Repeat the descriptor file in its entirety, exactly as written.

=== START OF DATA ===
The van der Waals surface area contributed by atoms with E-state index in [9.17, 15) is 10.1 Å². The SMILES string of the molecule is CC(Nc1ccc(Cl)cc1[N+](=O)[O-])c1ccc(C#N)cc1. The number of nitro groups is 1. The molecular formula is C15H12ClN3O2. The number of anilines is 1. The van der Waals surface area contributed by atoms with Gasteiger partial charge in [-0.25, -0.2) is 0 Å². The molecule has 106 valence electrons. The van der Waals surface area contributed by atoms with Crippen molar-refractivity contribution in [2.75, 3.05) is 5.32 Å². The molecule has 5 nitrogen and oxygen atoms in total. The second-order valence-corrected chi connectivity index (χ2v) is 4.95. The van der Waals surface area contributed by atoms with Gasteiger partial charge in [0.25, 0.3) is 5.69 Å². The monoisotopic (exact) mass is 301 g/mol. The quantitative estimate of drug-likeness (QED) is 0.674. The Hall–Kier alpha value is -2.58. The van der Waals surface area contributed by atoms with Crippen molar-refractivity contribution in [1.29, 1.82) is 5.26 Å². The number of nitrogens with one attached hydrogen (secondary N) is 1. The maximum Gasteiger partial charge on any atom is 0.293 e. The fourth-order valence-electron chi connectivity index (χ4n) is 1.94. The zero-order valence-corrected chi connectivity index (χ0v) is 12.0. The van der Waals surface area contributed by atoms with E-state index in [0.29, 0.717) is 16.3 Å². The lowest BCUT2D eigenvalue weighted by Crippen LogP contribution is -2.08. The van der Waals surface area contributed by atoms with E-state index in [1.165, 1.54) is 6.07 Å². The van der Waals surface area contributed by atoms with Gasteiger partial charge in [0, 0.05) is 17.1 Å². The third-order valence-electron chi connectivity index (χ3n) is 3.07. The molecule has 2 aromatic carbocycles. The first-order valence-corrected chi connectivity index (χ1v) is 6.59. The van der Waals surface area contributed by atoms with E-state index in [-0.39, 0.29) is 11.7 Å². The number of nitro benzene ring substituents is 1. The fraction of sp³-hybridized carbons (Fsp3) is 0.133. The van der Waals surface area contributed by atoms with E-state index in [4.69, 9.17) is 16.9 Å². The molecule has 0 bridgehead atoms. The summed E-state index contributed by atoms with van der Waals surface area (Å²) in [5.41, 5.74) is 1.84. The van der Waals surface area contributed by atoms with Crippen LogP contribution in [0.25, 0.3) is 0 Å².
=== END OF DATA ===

The van der Waals surface area contributed by atoms with E-state index in [9.17, 15) is 10.1 Å². The SMILES string of the molecule is CC(Nc1ccc(Cl)cc1[N+](=O)[O-])c1ccc(C#N)cc1. The number of nitro groups is 1. The molecular formula is C15H12ClN3O2. The number of anilines is 1. The van der Waals surface area contributed by atoms with Gasteiger partial charge in [-0.25, -0.2) is 0 Å². The molecule has 106 valence electrons. The van der Waals surface area contributed by atoms with Crippen molar-refractivity contribution in [2.75, 3.05) is 5.32 Å². The molecule has 5 nitrogen and oxygen atoms in total. The second-order valence-corrected chi connectivity index (χ2v) is 4.95. The van der Waals surface area contributed by atoms with Gasteiger partial charge in [0.25, 0.3) is 5.69 Å². The monoisotopic (exact) mass is 301 g/mol. The quantitative estimate of drug-likeness (QED) is 0.674. The Hall–Kier alpha value is -2.58. The van der Waals surface area contributed by atoms with Crippen molar-refractivity contribution in [1.29, 1.82) is 5.26 Å². The number of nitrogens with one attached hydrogen (secondary N) is 1. The maximum Gasteiger partial charge on any atom is 0.293 e. The fourth-order valence-electron chi connectivity index (χ4n) is 1.94. The zero-order valence-corrected chi connectivity index (χ0v) is 12.0. The van der Waals surface area contributed by atoms with E-state index in [0.29, 0.717) is 16.3 Å². The lowest BCUT2D eigenvalue weighted by Crippen LogP contribution is -2.08. The van der Waals surface area contributed by atoms with E-state index in [1.165, 1.54) is 6.07 Å². The van der Waals surface area contributed by atoms with Gasteiger partial charge in [0, 0.05) is 17.1 Å². The third-order valence-electron chi connectivity index (χ3n) is 3.07. The molecule has 2 aromatic carbocycles. The first-order valence-corrected chi connectivity index (χ1v) is 6.59. The van der Waals surface area contributed by atoms with E-state index in [-0.39, 0.29) is 11.7 Å². The number of nitro benzene ring substituents is 1. The fraction of sp³-hybridized carbons (Fsp3) is 0.133. The van der Waals surface area contributed by atoms with E-state index in [4.69, 9.17) is 16.9 Å². The molecule has 0 bridgehead atoms. The summed E-state index contributed by atoms with van der Waals surface area (Å²) in [5.41, 5.74) is 1.84. The van der Waals surface area contributed by atoms with Crippen LogP contribution in [0.25, 0.3) is 0 Å².